In the other place Lord Killanin said that the new arrangements had the blessing of the new Taoiseach. Mr. Haughey, like his predecessor Dr. FitzGerald, assured the noble Lord that the money would not be snapped up a nd put into the Treasury, but that it would be spent wisely. The Secretary of State will ensure that it is spent wisely for the benefit of the veterans and their dependants.
In the debate to which I have referred the noble Lord Prys-Davies put certain questions to my right hon. Friend the Baroness Young. My right hon. and noble Friend replied to most of those questions, but there are two questions, found in column 1425 of the Lords Hansardof 28 April 1987, to which my right hon. and noble Friend gave no answer. Doubtless no answer was given because those questions are not for the Foreign and Commonweath Office, but for the Northern Ireland Office and the Department of Health and Social Security. Doubtless the Minister will be writing to the Lord Prys-Davies and, if so, the hon. Member for Epping Forest will also be interested in those replies.
I am grateful for this opportunity to say a word of gratitude to those Irish men and women to whom we owe so much.
First, I thank my hon. Friend the Member for Epping Forest (Sir J. Biggs-Davison) for his remarks about me. It is absolutely typical of my hon. Friend that it was he who, during the business statement, asked that efforts should be made by parties on all sides of the House to get this Bill through in the closing days of this Parliament. It is also typical of my hon. Friend that he should, quite rightly, pay tribute to the tremendous contribution that was made by Irishmen, on both sides of the border, during the first world war and of course subsequently.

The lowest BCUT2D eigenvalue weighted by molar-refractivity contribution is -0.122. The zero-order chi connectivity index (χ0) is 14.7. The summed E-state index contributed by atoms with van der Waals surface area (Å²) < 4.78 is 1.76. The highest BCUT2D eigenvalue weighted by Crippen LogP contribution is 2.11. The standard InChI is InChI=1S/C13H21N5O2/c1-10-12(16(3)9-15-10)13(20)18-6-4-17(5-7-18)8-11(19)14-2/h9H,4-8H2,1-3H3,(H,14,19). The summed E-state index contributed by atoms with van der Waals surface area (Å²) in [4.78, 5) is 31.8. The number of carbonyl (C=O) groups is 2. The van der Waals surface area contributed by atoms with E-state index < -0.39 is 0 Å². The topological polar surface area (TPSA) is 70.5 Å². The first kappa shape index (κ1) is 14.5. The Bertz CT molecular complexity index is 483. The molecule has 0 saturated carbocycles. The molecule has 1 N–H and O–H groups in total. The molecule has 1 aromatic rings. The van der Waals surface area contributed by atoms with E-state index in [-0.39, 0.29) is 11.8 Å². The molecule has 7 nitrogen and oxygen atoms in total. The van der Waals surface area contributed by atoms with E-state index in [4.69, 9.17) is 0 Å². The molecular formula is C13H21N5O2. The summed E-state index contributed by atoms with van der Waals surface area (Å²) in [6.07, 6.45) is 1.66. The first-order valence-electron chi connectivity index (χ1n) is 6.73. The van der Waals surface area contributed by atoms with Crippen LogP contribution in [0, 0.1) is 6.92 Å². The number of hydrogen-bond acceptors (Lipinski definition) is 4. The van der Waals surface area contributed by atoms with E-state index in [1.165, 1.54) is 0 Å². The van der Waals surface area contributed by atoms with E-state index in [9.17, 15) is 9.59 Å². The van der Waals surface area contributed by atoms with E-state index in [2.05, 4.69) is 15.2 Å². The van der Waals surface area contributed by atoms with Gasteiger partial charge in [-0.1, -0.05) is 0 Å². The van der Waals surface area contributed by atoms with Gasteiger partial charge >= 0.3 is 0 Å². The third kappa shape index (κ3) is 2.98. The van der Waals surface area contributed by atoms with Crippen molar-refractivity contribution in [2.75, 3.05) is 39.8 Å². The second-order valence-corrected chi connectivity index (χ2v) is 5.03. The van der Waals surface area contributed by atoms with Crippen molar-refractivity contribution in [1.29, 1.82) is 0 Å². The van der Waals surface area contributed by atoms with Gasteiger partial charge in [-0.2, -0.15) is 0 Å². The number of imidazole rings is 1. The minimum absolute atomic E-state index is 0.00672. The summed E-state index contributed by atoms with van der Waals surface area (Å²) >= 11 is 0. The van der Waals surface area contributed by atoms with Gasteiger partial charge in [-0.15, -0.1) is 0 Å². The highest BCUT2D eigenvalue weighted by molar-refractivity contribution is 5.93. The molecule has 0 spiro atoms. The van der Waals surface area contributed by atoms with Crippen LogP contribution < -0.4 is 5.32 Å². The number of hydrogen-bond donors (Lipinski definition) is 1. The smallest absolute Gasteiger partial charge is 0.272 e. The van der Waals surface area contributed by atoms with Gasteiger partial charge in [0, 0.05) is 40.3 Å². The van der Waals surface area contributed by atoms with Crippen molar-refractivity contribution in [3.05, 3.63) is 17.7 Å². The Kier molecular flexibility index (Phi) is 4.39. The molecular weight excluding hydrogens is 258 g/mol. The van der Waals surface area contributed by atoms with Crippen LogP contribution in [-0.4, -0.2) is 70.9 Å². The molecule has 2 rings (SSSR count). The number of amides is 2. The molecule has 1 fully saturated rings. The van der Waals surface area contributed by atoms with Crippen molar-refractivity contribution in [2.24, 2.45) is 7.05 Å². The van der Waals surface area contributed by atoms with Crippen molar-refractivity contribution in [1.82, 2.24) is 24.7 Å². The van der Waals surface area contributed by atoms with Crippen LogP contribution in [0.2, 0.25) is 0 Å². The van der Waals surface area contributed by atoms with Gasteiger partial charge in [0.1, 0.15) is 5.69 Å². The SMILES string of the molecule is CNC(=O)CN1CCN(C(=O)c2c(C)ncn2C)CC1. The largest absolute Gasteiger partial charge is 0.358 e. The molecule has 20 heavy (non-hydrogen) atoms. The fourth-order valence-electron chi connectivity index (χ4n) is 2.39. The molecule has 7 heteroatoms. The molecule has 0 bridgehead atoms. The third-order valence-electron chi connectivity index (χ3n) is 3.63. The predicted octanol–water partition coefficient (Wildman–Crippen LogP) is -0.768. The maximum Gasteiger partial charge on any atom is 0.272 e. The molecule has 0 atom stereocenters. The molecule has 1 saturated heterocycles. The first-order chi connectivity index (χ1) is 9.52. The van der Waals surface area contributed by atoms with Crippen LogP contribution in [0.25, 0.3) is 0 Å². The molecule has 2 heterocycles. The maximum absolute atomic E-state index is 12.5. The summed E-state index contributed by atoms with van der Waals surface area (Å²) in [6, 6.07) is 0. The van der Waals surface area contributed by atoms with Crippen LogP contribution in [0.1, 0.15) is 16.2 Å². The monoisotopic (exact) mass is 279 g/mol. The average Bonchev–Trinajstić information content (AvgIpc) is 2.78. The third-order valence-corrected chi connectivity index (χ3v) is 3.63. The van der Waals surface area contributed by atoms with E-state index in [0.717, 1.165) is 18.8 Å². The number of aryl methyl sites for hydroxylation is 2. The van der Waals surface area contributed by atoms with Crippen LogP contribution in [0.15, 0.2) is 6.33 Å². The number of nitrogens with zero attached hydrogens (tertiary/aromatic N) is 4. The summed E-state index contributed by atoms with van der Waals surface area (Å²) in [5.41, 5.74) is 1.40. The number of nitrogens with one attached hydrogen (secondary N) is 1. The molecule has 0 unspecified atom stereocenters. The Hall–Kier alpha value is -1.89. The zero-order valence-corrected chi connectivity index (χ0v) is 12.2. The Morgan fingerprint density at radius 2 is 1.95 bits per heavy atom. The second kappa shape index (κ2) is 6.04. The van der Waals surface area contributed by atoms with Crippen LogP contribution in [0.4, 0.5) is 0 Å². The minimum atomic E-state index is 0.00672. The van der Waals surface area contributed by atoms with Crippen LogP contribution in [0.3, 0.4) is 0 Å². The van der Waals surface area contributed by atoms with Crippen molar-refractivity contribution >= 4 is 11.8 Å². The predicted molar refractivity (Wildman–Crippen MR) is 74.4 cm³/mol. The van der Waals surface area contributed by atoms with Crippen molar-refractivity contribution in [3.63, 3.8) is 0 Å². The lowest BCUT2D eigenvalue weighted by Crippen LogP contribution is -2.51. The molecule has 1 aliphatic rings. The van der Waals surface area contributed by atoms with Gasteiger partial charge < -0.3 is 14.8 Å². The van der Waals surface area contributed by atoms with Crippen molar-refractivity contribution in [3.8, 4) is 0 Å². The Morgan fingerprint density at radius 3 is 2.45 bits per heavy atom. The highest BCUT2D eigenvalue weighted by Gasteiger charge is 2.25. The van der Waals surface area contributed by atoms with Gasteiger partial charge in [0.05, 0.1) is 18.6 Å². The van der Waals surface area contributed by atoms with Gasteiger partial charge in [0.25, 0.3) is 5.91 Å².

The hon. Member for Carrick, Cumnock and Doon Valley (Mr. Foulkes) asked about the amount of the trust. Leaving aside sufficient money for the prudent management of the remaining houses, the trust estimates an initial surplus of £4·5 million. That and any subsequent smaller surpluses will be shared between the United Kingdom and the Republic of Ireland in proportion to the original contribution made by the United Kingdom and the Irish Free State. Two fifths of the British share will be paid to a distributory agency for the benefit of former members of the British armed forces and their dependants resident in Ireland.
My hon. Friend the Member for Epping Forest asked about the percentage of the share that is going back to the British Government and the trustees. That percentage was agreed upon after negotiations between the Government, the trustees and the Royal British Legion. I assure my hon. Friend that the arrangements, finally arrived at, have received strong support from the trustees and the Royal British Legion.
We believe that this Bill strikes a fair balance between the interests of the contributing Governments and, on our side, between the Government and former members of the British armed forces and their dependants. I strongly commend the Bill to the House.